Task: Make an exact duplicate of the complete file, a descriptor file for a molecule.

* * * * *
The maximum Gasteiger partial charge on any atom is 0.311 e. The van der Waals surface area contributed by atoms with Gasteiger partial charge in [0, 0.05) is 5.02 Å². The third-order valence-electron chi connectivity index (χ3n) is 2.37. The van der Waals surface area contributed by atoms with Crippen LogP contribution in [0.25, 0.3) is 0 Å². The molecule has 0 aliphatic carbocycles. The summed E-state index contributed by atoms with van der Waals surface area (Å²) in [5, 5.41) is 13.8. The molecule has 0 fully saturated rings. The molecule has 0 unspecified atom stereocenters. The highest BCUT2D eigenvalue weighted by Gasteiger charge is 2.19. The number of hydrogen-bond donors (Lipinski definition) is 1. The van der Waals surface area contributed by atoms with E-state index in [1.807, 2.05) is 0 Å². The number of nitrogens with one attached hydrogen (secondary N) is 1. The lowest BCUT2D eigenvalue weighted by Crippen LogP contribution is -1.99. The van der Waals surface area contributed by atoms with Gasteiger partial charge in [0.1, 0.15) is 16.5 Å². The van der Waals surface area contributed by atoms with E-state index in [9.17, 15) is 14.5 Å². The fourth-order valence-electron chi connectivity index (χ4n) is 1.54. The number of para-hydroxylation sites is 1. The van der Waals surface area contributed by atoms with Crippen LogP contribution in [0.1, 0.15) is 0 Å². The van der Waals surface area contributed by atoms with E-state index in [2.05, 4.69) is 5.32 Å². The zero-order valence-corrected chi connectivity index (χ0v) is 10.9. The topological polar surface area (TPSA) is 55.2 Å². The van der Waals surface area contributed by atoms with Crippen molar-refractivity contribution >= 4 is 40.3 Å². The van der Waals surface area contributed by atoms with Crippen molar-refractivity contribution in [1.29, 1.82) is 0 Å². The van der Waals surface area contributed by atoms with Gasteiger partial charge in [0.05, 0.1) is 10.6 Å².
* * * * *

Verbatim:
The maximum Gasteiger partial charge on any atom is 0.311 e. The van der Waals surface area contributed by atoms with Gasteiger partial charge in [0, 0.05) is 5.02 Å². The third-order valence-electron chi connectivity index (χ3n) is 2.37. The van der Waals surface area contributed by atoms with Crippen LogP contribution in [0.25, 0.3) is 0 Å². The molecule has 0 aliphatic carbocycles. The summed E-state index contributed by atoms with van der Waals surface area (Å²) in [5, 5.41) is 13.8. The molecule has 0 fully saturated rings. The molecule has 0 unspecified atom stereocenters. The highest BCUT2D eigenvalue weighted by Gasteiger charge is 2.19. The number of hydrogen-bond donors (Lipinski definition) is 1. The van der Waals surface area contributed by atoms with E-state index in [1.807, 2.05) is 0 Å². The number of nitrogens with one attached hydrogen (secondary N) is 1. The lowest BCUT2D eigenvalue weighted by Crippen LogP contribution is -1.99. The van der Waals surface area contributed by atoms with Gasteiger partial charge in [0.1, 0.15) is 16.5 Å². The van der Waals surface area contributed by atoms with E-state index in [9.17, 15) is 14.5 Å². The fourth-order valence-electron chi connectivity index (χ4n) is 1.54. The number of para-hydroxylation sites is 1. The van der Waals surface area contributed by atoms with Crippen LogP contribution in [0.1, 0.15) is 0 Å². The van der Waals surface area contributed by atoms with E-state index in [2.05, 4.69) is 5.32 Å². The zero-order valence-corrected chi connectivity index (χ0v) is 10.9. The topological polar surface area (TPSA) is 55.2 Å². The van der Waals surface area contributed by atoms with Crippen molar-refractivity contribution >= 4 is 40.3 Å². The van der Waals surface area contributed by atoms with Crippen molar-refractivity contribution in [1.29, 1.82) is 0 Å². The van der Waals surface area contributed by atoms with Gasteiger partial charge in [0.05, 0.1) is 10.6 Å².